Fine Music, Mathematically Speaking

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At a keynote speech given on March 18 at the 2011 Center for Undergraduate Research in Mathematics (CURM) Conference sponsored by the BYU Department of Mathematics, Dr. David Kung taught students all about math, from the multiplication of fractions to calculus, and entertained them with music from Bach and even “The Simpsons.”

Kung, a concert violinist and professor of mathematics at St. Mary’s College, has focused a large portion of his research on harmonic analysis. In his lecture, he spoke about the math that explains how a string vibrates, what the human ear actually hears, and how music has changed during the last few hundred years.

After plucking a string on his violin, Kung explained that a string oscillates in multiple spatial patterns at once, creating a combination of sine waves. Each of these sine waves has a number of nodes, or stationary points, associated with its pattern. The number of nodes in the lowest frequency wave is related to the pitch of the note. To demonstrate what nodes look like, a student from the audience held one end of a jump rope while Kung swung the rope in a manner to create a wave response with a point in the middle that was stationary (a node).

“When I pluck my instrument, you think of this as a single note,” Kung said. “In the single note, you’re actually hearing a whole symphony of different sounds.”

The length of a string and its tension determine the pitch of the note that we hear. However, the note consists of many sine waves, all of which are mathematically related to the lowest frequency sine wave that determines the pitch. The concept underlying the tuning of instruments is that these higher frequency sine waves may or may not sound “good” in combination with other notes that are played on the instrument.

Understanding the math behind a vibrating string changes how an instrument may be tuned. Because the strings extend beyond the bridge and the nut, creating non-ideal terminations of the string, the locations of the nodes are actually not at locations on the string that can be represented by a rational number fraction of the string. Rather, they end up being at irrational fractions of the string. This effect leads to the multiple sine waves on the string being potentially “out of tune.”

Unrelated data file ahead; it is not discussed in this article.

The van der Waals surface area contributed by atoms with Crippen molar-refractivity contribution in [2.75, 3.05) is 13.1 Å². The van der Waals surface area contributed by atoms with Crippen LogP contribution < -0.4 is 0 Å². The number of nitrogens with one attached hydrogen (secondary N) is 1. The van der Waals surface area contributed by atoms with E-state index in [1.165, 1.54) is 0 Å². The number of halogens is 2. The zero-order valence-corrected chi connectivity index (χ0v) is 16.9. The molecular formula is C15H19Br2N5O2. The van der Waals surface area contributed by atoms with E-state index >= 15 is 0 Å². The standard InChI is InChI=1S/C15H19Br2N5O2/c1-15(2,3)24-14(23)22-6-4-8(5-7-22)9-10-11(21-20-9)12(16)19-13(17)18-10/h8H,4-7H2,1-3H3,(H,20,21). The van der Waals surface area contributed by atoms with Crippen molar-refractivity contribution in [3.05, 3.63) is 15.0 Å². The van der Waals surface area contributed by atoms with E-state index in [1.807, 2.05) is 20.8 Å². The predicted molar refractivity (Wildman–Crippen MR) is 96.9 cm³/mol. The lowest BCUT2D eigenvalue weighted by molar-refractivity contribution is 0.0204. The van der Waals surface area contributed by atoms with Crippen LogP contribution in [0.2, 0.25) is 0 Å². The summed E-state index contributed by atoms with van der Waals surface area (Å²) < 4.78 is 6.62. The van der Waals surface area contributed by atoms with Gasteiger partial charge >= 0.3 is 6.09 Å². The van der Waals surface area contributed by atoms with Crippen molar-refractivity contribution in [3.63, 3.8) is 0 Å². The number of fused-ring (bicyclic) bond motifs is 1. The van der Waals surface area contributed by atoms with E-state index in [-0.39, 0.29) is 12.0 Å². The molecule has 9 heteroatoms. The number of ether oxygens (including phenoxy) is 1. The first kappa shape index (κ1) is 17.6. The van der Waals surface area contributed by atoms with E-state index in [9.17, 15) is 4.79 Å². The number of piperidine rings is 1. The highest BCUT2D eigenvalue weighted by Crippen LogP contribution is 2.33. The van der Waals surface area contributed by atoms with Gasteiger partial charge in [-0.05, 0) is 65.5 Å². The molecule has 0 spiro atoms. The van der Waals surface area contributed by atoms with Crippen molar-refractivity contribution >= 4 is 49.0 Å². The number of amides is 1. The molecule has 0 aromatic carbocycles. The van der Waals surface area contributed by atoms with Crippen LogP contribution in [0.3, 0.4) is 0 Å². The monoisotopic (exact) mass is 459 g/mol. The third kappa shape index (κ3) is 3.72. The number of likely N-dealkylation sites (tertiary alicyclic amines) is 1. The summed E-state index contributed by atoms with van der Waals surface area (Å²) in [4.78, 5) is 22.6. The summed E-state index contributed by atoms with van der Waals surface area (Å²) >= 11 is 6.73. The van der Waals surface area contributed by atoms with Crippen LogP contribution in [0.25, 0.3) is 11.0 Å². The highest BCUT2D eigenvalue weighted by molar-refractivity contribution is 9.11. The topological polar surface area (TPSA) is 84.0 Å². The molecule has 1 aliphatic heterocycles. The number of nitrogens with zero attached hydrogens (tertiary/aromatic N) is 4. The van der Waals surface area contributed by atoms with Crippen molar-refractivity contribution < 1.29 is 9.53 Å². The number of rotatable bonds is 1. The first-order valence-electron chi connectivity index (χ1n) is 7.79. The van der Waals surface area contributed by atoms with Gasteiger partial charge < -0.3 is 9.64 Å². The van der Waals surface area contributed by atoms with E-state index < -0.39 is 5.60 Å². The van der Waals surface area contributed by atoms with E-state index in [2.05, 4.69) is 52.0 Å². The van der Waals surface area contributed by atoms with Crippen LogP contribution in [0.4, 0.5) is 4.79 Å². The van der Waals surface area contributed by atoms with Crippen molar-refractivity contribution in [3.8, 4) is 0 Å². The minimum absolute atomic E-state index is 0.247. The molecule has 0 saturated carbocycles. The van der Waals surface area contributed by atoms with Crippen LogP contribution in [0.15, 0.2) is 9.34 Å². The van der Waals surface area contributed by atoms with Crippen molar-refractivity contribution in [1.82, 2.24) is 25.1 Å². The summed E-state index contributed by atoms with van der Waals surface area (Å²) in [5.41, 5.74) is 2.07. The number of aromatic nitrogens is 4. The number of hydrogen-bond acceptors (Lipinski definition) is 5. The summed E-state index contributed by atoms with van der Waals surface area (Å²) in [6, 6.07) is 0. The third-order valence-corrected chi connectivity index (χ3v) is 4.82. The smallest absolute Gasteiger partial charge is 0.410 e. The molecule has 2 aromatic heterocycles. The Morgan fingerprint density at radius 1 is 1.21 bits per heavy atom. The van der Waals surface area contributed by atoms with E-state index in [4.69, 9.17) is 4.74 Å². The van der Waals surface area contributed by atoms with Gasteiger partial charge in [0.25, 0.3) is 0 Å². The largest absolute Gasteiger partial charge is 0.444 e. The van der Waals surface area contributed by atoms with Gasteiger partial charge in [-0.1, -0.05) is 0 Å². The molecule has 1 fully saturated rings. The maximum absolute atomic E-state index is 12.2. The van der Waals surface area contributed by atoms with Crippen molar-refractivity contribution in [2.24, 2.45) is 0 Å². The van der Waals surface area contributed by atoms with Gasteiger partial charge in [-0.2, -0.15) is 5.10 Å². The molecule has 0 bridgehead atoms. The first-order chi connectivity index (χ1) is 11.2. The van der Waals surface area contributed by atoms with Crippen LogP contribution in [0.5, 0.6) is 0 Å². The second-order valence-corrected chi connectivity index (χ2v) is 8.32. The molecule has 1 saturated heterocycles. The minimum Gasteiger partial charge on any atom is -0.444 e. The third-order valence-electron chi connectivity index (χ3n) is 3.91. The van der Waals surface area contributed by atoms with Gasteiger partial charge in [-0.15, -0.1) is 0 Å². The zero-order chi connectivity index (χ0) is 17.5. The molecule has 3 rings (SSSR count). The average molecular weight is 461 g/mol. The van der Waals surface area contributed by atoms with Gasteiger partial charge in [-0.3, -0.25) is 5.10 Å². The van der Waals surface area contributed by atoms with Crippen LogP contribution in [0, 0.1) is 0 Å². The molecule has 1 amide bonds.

Early musicians tuned their instruments using intervals — for example, they would make sure every fifth note in the scale was in tune. Using intervals to tune an instrument will work in one key, but if playing in another key, the relationship between notes changes so that they are not in tune.

For that reason, modern tunings don’t just tune every fifth note. They try to equalize discrepancies in the “proper” tunings over all notes so that every key sounds in tune; this is called equal tempered tuning. Such a tuning allows musicians to play music that will sound right to our ears in any key, even though mathematically the instruments are not quite in tune.

The equal tempered tuning has only begun to be used in the last century. Changes in tuning methods help to explain changes in music. When Bach was composing his pieces, there were certain chords that did not sound right in certain keys. Bach had to write his music with this in mind, in order to avoid those chords. When he changed keys, he had to change to a key that he knew would still sound good for the chords he wanted to play.

“Both Bach and [modern composers] are using all 12 notes that are available to them; they’re just using them in different ways . . . [partially] because of the underlying mathematics,” said Kung.

Kung finished his lecture by playing Bach’s Chaconne, Partita No. 2 for violin. As Bach’s music filled the hall, Kung left listeners wondering how Bach’s music might have been different if he had composed his music with an equal tempered scale.

Listen to the CPMS News podcast interview with David Kung. You can find out more about his research here. All photos appear courtesy of Luke Hansen/Daily Universe.

By Erik Westesen Posted on